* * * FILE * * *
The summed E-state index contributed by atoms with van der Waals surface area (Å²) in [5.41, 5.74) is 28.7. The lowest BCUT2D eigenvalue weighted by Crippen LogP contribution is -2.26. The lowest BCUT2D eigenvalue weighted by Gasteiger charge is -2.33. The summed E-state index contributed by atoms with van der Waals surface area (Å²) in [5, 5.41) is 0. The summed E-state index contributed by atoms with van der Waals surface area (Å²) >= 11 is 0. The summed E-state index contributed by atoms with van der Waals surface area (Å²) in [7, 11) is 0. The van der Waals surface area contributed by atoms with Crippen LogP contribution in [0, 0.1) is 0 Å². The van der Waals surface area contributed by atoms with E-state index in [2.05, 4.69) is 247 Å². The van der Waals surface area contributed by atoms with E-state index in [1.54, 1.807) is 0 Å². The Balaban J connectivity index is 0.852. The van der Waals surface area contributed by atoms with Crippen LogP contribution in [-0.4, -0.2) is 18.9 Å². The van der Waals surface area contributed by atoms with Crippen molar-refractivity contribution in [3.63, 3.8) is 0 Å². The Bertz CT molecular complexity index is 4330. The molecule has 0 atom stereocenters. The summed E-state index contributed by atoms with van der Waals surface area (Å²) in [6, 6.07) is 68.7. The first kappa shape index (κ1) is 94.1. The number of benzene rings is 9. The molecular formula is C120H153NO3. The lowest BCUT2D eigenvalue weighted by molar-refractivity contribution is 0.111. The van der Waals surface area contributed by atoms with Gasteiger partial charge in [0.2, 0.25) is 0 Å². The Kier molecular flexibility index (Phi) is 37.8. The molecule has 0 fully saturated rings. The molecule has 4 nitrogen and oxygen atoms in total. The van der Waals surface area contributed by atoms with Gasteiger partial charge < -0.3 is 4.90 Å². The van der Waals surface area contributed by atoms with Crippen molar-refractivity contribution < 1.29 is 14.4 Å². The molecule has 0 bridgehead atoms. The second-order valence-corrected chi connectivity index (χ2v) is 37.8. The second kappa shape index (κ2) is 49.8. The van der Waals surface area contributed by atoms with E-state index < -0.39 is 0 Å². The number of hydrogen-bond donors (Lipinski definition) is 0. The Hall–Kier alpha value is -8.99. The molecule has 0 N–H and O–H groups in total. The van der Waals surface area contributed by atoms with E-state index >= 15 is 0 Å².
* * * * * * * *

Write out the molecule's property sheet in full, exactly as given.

The summed E-state index contributed by atoms with van der Waals surface area (Å²) in [5.41, 5.74) is 28.7. The lowest BCUT2D eigenvalue weighted by Crippen LogP contribution is -2.26. The lowest BCUT2D eigenvalue weighted by Gasteiger charge is -2.33. The summed E-state index contributed by atoms with van der Waals surface area (Å²) in [5, 5.41) is 0. The summed E-state index contributed by atoms with van der Waals surface area (Å²) >= 11 is 0. The summed E-state index contributed by atoms with van der Waals surface area (Å²) in [7, 11) is 0. The van der Waals surface area contributed by atoms with Crippen LogP contribution in [0, 0.1) is 0 Å². The van der Waals surface area contributed by atoms with E-state index in [2.05, 4.69) is 247 Å². The van der Waals surface area contributed by atoms with E-state index in [1.54, 1.807) is 0 Å². The Balaban J connectivity index is 0.852. The van der Waals surface area contributed by atoms with Crippen LogP contribution in [-0.4, -0.2) is 18.9 Å². The van der Waals surface area contributed by atoms with Crippen molar-refractivity contribution in [3.63, 3.8) is 0 Å². The Bertz CT molecular complexity index is 4330. The molecule has 0 atom stereocenters. The summed E-state index contributed by atoms with van der Waals surface area (Å²) in [6, 6.07) is 68.7. The first kappa shape index (κ1) is 94.1. The number of benzene rings is 9. The molecular formula is C120H153NO3. The lowest BCUT2D eigenvalue weighted by molar-refractivity contribution is 0.111. The van der Waals surface area contributed by atoms with Gasteiger partial charge in [0.2, 0.25) is 0 Å². The Kier molecular flexibility index (Phi) is 37.8. The molecule has 0 fully saturated rings. The molecule has 4 nitrogen and oxygen atoms in total. The van der Waals surface area contributed by atoms with Gasteiger partial charge < -0.3 is 4.90 Å². The van der Waals surface area contributed by atoms with Crippen molar-refractivity contribution < 1.29 is 14.4 Å². The molecule has 0 bridgehead atoms. The second-order valence-corrected chi connectivity index (χ2v) is 37.8. The second kappa shape index (κ2) is 49.8. The van der Waals surface area contributed by atoms with E-state index < -0.39 is 0 Å². The number of hydrogen-bond donors (Lipinski definition) is 0. The Hall–Kier alpha value is -8.99. The molecule has 0 N–H and O–H groups in total. The van der Waals surface area contributed by atoms with E-state index >= 15 is 0 Å².